Who should pay the bill - the man or the woman?
From "The Triangle of Sadness" (Photo: Lev Cinema)
"I have a story for you that I haven't told much, and I'm not even sure I'm allowed to tell it, but I did. I wanted to use 'Killing in the Name' by Rage Against the Machine, but they wouldn't let me"
Throughout the interview, Ostland does not stop smiling and laughing.
The audience also laughs constantly in the "Triangle of Sadness", including in situations that are not necessarily comical by definition.
For example, when the passengers on the ship start vomiting - and don't stop.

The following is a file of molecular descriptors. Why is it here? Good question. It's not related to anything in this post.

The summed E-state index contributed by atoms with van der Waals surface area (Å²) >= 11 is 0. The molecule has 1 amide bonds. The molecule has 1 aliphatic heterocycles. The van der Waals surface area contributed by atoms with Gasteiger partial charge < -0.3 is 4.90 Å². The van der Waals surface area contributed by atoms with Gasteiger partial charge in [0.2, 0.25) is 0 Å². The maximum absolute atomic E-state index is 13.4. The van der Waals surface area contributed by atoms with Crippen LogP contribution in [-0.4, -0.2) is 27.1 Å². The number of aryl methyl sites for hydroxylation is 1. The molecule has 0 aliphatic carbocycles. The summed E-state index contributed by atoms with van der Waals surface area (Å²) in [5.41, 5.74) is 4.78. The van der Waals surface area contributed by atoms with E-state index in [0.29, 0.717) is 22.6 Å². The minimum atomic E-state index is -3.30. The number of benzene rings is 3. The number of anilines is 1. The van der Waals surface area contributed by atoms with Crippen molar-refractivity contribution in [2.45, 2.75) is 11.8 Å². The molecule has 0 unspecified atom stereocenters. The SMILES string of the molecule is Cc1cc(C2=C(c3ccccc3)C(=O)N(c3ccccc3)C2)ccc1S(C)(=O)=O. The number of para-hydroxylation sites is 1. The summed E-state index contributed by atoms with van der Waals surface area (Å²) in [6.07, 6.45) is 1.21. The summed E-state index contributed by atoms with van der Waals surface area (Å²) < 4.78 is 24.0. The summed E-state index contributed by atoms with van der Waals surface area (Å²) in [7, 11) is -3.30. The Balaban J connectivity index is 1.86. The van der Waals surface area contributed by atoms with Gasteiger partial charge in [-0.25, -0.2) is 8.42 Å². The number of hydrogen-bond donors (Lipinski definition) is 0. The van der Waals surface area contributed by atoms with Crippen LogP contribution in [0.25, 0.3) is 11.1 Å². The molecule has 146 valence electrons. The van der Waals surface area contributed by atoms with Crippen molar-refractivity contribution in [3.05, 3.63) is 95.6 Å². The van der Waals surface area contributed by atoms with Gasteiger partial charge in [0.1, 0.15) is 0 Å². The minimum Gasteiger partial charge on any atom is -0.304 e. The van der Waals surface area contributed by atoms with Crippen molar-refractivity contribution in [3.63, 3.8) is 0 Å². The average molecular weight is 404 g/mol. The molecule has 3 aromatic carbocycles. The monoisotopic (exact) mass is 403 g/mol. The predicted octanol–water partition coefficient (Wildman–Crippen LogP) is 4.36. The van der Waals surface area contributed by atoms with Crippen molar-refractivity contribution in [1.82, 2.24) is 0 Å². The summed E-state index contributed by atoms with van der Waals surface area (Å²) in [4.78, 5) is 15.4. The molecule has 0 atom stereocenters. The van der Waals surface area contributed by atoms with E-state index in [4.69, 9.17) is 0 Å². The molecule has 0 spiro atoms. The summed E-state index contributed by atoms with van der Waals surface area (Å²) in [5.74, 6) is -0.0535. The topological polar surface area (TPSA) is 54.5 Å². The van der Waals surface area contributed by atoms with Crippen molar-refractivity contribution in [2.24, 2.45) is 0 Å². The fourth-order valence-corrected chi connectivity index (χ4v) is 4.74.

"'Triangle of Sorrows' is the film I've seen the most times in my life, because I spent a lot of time with it in the editing room. I was already used to vomiting, and I didn't think they were a sensation or a provocation," he says.
"I was surprised that the audience reacts to them with such emotions. I don't understand why people are so moved by vomiting. It's a natural thing - it's the body's way of cleaning itself. We're not used to vomiting on the screen, so we react to it much more dramatically than to violence. Violence is Something much more shocking, but we've already gotten used to seeing her on the screen."
Speaking of violence, there is a scene where the human characters do something very violent to a donkey.
Why is it serious?